But Ritchie did manage to inject a new note of optimism: "That's part of the reason why such Army programs as 'Strong Bonds' are intended to reinforce and strengthen marriages and other intimate relationships." Strong Bonds offers soldiers a weekend retreat with an army chaplain. "As a couple, you'll practice communication and relationship-building skills, as well as share intimate moments." Quick fix. Impressive. I'm wondering whether Strong Bonds trumps stop-loss.

So now the Army says they're initiating an extensive new program to teach soldiers how to recognize mental health problems in themselves and others, but it's an uphill battle. "For PTSD and acute stress disorder," Ritchie acknowledges, "we think, and we're pretty sure about this, that soldiers are worried about being perceived as weak and don't want to have people in their unit find out." Pesky career-minded soldiers.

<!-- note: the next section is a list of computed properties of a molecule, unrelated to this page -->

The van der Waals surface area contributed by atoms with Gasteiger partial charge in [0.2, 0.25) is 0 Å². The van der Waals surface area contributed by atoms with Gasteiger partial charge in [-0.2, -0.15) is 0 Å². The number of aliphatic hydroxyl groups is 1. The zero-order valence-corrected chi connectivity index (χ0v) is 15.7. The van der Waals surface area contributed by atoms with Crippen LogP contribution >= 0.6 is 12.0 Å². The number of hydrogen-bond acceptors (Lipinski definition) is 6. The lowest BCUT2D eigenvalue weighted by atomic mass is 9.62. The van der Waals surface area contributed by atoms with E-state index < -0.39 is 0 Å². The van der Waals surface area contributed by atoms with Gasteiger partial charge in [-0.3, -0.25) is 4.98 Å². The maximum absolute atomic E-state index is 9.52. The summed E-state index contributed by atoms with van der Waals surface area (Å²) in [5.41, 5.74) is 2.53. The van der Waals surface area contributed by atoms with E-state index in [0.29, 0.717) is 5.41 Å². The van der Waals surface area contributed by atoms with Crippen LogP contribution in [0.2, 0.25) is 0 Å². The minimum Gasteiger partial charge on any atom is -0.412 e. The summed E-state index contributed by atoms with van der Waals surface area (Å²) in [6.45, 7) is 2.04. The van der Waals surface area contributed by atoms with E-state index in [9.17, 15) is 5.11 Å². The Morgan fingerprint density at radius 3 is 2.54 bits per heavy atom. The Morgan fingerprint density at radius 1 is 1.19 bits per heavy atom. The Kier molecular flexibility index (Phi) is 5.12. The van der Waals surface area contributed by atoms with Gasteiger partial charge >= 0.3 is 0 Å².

Ritchie's "pretty sure" soldiers are worried about stigma? Maybe she didn't hear about U.S. District Court Judge James Ware's ruling in favor of Robert Zabala's suit for conscientious objector status, which noted that when a fellow recruit committed suicide on the shooting range, Zabala's commanding officer, a Capt. Sanchez, made his feeling very clear: "F*** him, f*** his parents for raising him, and f*** the girl who dumped him."

Finally, a bit of clarity. I've been struggling with questions of guilt ever since Daniel died. I always knew it was my fault.